Every now and then I like to work without doing any prep underlying drawing because the results tend to be unexpected and usually better than if I'd planned it.

4. Make controlled PUSH and PULL marks for practice.

Follow the guide below for guidance on when to push the brush and when to pull it toward you. It's a learning process, just like it was back in your school days!

a free exercise in hand lettering

Watercolor Tutorial Lesson Three: Create a Gradient Wash

Congratulations on making it to my third watercolor tutorial!

I've been hearing from many of you via Instagram, Facebook, and in the comments section about what a stress reliever painting is and how these tutorials are helping you be more creative. It makes me so happy to hear that! Thank you for all the love and feel free to leave feedback on today's tutorial by clicking through to the comments section at the top of this post.

If you've missed any tutorials...

(Click here to review previous tutorials and learn how to set up your workspace.)

In this lesson we'll practice our:

  • water control
  • brush application
  • wet to wet technique

You'll notice that watercolor is a transparent medium (as in, you can see right through each layer to the color underneath) and tends toward a more gradient and varied look as opposed to a flat look like acrylic or gouache.

You might find this lesson a bit easier than the last as we'll be letting the paint run and bleed and do it's thing. The goal is to NOT overdo it with your brush strokes, but let the water do the work for you!

1. Start with a clean wet brush, size 16 (or the biggest one you have similar to mine).

Move the brush side to side and drag the water (no paint yet) down the paper until you almost reach the bottom. Be generous with your water here. Can you tell from the pictures about how much water I'm using?

Look at your paper at an angle to see how much water is on the page. You should see a thin even layer from top to bottom.

2. Now, let's add the first color.

I chose various greens, but you can work with whatever colors you want. Blues would also be pretty!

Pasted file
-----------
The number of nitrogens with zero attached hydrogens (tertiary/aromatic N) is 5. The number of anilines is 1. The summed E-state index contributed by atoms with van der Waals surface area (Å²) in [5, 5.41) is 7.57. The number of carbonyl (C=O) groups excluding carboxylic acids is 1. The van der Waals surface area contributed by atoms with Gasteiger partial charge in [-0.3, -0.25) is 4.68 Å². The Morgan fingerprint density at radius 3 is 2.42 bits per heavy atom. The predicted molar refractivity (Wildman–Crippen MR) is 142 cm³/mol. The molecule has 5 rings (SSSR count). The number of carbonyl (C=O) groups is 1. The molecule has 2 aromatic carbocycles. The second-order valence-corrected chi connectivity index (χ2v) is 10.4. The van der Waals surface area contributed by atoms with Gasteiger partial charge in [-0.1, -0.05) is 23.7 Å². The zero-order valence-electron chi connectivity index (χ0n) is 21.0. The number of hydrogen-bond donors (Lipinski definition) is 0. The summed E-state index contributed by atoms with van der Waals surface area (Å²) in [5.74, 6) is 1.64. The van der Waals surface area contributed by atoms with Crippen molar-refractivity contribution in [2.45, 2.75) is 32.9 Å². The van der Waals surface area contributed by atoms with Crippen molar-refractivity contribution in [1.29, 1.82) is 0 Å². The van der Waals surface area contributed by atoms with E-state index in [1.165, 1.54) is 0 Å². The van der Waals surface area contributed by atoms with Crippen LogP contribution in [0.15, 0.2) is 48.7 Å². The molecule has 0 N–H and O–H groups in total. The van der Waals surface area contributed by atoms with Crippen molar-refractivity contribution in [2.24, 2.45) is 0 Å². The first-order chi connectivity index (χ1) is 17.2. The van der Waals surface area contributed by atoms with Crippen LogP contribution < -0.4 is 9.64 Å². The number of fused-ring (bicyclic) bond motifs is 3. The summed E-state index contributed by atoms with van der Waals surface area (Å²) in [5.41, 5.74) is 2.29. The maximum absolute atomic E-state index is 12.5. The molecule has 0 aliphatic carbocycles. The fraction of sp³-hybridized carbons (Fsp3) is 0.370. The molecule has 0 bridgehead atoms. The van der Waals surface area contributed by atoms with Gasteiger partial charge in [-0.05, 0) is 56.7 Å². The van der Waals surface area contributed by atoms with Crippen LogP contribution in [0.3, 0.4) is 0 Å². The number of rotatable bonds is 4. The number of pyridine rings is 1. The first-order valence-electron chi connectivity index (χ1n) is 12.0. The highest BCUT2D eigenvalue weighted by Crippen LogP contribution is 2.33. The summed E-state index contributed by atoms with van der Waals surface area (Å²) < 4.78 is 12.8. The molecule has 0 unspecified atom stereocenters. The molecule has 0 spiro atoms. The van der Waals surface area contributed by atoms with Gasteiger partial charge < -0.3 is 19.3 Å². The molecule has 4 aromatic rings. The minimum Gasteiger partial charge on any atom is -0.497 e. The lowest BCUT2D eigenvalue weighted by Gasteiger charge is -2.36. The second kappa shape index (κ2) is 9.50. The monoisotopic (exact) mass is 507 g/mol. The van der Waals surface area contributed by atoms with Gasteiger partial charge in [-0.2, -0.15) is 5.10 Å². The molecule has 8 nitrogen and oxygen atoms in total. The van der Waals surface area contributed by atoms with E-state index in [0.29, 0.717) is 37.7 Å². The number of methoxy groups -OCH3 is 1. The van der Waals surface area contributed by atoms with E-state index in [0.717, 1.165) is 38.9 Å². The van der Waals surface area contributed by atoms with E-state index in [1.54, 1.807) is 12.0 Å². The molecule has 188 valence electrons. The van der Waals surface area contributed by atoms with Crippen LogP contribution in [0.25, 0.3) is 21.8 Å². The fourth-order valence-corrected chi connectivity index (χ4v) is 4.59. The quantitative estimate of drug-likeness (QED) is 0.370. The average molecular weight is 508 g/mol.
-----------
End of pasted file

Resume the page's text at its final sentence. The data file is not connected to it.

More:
Load your brush with the first color and drag it across the very top of your paper where the water begins. See how the water pulls the paint right off your brush? Move the brush back and forth, gently, until you've covered about a third of the page.

3. Repeat step 2 with the second and third colors.

You'll want to make sure you're working wet into wet, meaning a wet brush working the paint onto a wet surface. So, try to work quickly so your paper doesn't dry while you're working.

Also, you'll need to exercise restraint in not over-working the painting. To lay in each color I used about 5-6 brush strokes. Once all three colors were on the paper, I added a bit more water to the darker green area to make the bleed- one brush stroke. 

If you over-work an area with this wet to wet technique, you'll notice the paper start to deteriorate and the colors will muddy. Let them bleed together and blend on their own.

4. Let the painting dry completely.

It really will change as it dries. See all the little areas where the water slowly moved the pigment as it dried? Those are called bleeds, and they're so fun to make! No other painting medium can create that look, which is why I love watercolor so much.

As usual I encourage you to have fun with this exercise and try it several times in multiple colors. Three of these gradient washes would look really pretty framed in white frames and hung together in a room. 

Share your results with me! Send me an email at or tag me at #theartofmichelleteaches on Instagram and Facebook. 

I can't wait to see what you create!